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The Academy Color Encoding System (ACES) is a color image encoding system created under the auspices of the Academy of Motion Picture Arts and Sciences. ACES is characterised by a color accurate workflow, with "seamless interchange of high quality motion picture images regardless of source".[1]

The system defines its own color primaries based on spectral locus as defined by the CIE xyY specification. The white point is approximate to the chromaticity of CIE Daylight with a Correlated Color Temperature (CCT) of 6000K.[2] Most ACES compliant image files are encoded in 16-bit half-floats, thus allowing ACES OpenEXR files to encode 30 stops of scene information.[1] The ACESproxy format uses integers with a log encoding. ACES supports both high dynamic range (HDR) and wide color gamut (WCG).[1]

The version 1.0 release occurred in December 2014. ACES received a Primetime Engineering Emmy Award in 2012.[3] The system is standardized in part by the Society of Motion Picture and Television Engineers (SMPTE) standards body.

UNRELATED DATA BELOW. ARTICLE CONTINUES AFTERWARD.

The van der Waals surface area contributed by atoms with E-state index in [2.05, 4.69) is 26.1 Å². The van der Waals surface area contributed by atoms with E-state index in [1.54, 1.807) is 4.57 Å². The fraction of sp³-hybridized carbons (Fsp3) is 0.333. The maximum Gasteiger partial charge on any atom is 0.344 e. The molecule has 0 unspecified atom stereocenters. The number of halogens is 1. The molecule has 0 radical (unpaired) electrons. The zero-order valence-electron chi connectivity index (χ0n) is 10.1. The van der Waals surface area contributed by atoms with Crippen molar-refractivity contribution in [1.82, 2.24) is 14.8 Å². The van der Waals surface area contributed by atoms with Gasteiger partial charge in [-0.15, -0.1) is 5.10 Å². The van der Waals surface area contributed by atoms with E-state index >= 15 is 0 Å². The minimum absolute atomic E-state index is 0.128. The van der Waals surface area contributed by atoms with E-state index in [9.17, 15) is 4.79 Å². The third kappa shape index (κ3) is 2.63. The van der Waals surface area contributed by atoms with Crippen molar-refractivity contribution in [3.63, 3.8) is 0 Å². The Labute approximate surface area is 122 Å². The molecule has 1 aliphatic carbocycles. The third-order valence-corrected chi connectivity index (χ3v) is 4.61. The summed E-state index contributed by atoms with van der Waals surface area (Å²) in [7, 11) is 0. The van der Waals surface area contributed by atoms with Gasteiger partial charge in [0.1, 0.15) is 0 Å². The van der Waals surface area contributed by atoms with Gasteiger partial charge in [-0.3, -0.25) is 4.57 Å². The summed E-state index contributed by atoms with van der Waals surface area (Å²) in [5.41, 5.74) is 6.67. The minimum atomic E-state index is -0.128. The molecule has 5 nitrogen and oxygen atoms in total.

The ACES project began its development in 2004 in collaboration with 50 industry technologists.[4] The project began due to the recent incursion of digital technologies into the motion picture industry. The traditional motion picture workflow had been based on film negatives, and with the digital transition, scanning of negatives and digital camera acquisition. The industry lacked a color management scheme for diverse sources coming from a variety of digital motion picture cameras and film. The ACES system is designed to control the complexity inherent in managing a multitude of file formats, image encoding, metadata transfer, color reproduction, and image interchanges that are present in the current motion picture workflow.

System overview

The system comprises several components which are designed to work together to create a uniform workflow:

ACES Color Spaces

The AP0 spectral locus as seen in CIE
    {\displaystyle xy}
The AP0 spectral locus as seen in CIE coordinates